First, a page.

BY SINDISO DUBE AFTER he was compared with Alick Macheso by music followers, sungura ace Mark Ngwazi says he is not in competition with anyone.
Many insinuated that Ngwazi was in competition with Macheso after he released his fifth album Nharo Nezvine Nharo just a week after Macheso had launched his 12th album titled Tinosvitswa Nashe.
Speaking to Standard Style last week, Ngwazi said he was not in competition with Macheso.
“I am not in competition with anyone; I am doing music so that I grow my brand,” he said.
“People may set me up for a contest with other artists, but that’s only in their minds and not mine and I can’t control what people say out there.
“I encourage people to listen and enjoy music and learn from the lyrics and desist from comparing artists. Let’s make sungura great again in Zimbabwe.”
Ngwazi went into music at a tender age, but only started professional recording in 2015. It was only last year when he hogged the limelight after his track Taurai Madzoka shot him to stardom on TikTok.
“I have a total of six albums and I rank my last one as the best from the catalogue. The album exhibits maturity, it shows how we have matured in terms of lyrical content and sound, this is evident by the way people have embraced the works,” he said.
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Ngwazi’s latest and fifth album Nharo nezvinenharo has divided opinion with some fans claiming he outshined Macheso’s album which was released a week prior. Some have labelled Ngwazi as a Macheso copycat.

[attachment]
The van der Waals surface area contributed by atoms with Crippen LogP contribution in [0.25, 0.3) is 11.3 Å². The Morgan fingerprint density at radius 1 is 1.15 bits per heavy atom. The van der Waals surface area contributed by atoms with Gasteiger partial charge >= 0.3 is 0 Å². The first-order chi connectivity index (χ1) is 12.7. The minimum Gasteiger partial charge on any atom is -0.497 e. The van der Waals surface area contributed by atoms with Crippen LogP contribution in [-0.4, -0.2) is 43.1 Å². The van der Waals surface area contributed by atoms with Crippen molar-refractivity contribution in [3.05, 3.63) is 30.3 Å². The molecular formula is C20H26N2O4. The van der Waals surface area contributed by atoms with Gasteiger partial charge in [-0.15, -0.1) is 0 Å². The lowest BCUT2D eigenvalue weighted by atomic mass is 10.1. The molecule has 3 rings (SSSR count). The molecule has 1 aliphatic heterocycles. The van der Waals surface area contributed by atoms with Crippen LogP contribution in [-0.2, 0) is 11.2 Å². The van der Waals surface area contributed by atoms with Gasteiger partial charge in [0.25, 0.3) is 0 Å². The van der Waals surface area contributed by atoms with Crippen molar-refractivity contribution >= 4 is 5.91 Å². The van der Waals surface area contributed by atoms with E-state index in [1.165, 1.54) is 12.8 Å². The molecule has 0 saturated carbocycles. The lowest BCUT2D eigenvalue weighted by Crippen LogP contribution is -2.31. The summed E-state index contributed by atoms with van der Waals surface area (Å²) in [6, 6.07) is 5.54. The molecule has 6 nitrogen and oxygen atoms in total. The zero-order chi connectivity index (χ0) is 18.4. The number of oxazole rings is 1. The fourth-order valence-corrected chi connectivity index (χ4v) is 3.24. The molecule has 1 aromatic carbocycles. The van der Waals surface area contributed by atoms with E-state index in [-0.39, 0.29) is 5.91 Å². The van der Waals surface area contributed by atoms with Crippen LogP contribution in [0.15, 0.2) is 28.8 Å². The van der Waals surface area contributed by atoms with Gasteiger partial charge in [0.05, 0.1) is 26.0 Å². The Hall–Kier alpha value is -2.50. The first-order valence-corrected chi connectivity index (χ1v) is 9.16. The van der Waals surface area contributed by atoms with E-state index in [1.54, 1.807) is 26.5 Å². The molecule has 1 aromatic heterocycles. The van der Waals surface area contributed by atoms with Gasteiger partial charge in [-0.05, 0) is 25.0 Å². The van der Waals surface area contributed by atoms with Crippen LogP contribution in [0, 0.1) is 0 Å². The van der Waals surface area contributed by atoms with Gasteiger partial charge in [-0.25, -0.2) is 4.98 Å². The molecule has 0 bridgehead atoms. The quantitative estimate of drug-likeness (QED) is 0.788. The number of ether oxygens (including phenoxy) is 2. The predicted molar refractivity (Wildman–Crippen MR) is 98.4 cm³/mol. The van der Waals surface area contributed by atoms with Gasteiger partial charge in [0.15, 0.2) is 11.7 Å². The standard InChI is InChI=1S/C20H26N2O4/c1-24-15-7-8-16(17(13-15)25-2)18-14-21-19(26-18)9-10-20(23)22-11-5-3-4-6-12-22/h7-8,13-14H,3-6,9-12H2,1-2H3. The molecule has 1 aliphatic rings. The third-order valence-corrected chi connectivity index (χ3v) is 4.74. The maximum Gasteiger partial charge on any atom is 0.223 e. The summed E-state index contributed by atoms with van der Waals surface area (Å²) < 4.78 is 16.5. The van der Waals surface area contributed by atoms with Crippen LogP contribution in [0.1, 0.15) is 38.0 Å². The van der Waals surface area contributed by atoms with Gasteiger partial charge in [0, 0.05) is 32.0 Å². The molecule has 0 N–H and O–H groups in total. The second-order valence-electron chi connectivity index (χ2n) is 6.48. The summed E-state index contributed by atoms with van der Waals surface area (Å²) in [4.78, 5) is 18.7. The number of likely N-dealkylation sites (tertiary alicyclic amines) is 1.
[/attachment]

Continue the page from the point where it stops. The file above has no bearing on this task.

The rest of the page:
The pint sized musician whose witty and catchy lyrics have enticed many said he is inspired by Paul Matavire and Marko Sibanda.
“My writing and storytelling skills are inspired by Paul Matavire and Marko Sibanda, these are the people who inspire my delivery. They played a great part, in my career and I salute them. On the sound part I am highly influenced by Madzibaba Nicholas Zakaria and the Khiama Boys. I grew up listening to them a lot and I appreciate their efforts and their contributions to the music industry in Zimbabwe and the artists I am today,” he said.
Ngwazi hails from Njanja, nestled in Chikomba District, 300km. Njanja is also where the late sungura legend James Chimombe hailed from.
Chimombe was a talented vocalist and guitarist who is regarded as one of the post-Independence revolutionaries in the music business. He rose to national stardom in the early 1980s with hits such as ‘Chigwaya’ and ‘George Mudiwa’ which transformed Zimbabwean music from what it was in the colonial era to what it is today.
He was born in Chivhu in 1951 and raised in the capital, Harare in Highfields and died in 1990.
Ngwazi named his band after his home area-Njanja Express, making it difficult to talk about Ngwazi without a mention or a thought of where the musician hails from.
“Njanja Express comes from the name of where I come from. I come from Njanja in Chikomba district. I deliberately chose that name so that people know where I come from, as Africans we should always relate with our roots. I also wanted to give my people, from Njanja, a sense of ownership of the band and the music we produce, it is because of them that we are now doing great in music,” he said.
Njanja is a small haven of talent, the late James Chimombe came from this place and we hope to have as many great artists and great people from various disciplines come out of Njanja.”